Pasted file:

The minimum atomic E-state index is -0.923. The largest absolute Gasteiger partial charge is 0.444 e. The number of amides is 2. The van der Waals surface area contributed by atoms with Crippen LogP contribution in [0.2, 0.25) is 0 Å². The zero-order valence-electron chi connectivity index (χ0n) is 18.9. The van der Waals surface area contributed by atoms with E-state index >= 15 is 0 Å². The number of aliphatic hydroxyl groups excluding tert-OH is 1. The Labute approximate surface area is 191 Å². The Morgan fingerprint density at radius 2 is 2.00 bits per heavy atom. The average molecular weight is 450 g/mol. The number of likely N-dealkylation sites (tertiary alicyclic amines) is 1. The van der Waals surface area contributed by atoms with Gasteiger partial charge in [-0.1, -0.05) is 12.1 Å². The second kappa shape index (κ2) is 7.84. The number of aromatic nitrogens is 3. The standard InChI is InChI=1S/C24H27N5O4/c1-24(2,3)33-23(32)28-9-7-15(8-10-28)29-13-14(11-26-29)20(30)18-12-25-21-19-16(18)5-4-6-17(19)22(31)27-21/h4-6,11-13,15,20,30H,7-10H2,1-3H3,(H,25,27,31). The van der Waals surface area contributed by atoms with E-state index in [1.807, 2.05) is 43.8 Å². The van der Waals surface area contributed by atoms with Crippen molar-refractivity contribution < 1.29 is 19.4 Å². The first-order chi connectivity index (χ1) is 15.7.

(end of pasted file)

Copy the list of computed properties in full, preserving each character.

The minimum atomic E-state index is -0.923. The largest absolute Gasteiger partial charge is 0.444 e. The number of amides is 2. The van der Waals surface area contributed by atoms with Crippen LogP contribution in [0.2, 0.25) is 0 Å². The zero-order valence-electron chi connectivity index (χ0n) is 18.9. The van der Waals surface area contributed by atoms with E-state index >= 15 is 0 Å². The number of aliphatic hydroxyl groups excluding tert-OH is 1. The Labute approximate surface area is 191 Å². The Morgan fingerprint density at radius 2 is 2.00 bits per heavy atom. The average molecular weight is 450 g/mol. The number of likely N-dealkylation sites (tertiary alicyclic amines) is 1. The van der Waals surface area contributed by atoms with Gasteiger partial charge in [-0.1, -0.05) is 12.1 Å². The second kappa shape index (κ2) is 7.84. The number of aromatic nitrogens is 3. The standard InChI is InChI=1S/C24H27N5O4/c1-24(2,3)33-23(32)28-9-7-15(8-10-28)29-13-14(11-26-29)20(30)18-12-25-21-19-16(18)5-4-6-17(19)22(31)27-21/h4-6,11-13,15,20,30H,7-10H2,1-3H3,(H,25,27,31). The van der Waals surface area contributed by atoms with E-state index in [1.807, 2.05) is 43.8 Å². The van der Waals surface area contributed by atoms with Crippen molar-refractivity contribution < 1.29 is 19.4 Å². The first-order chi connectivity index (χ1) is 15.7.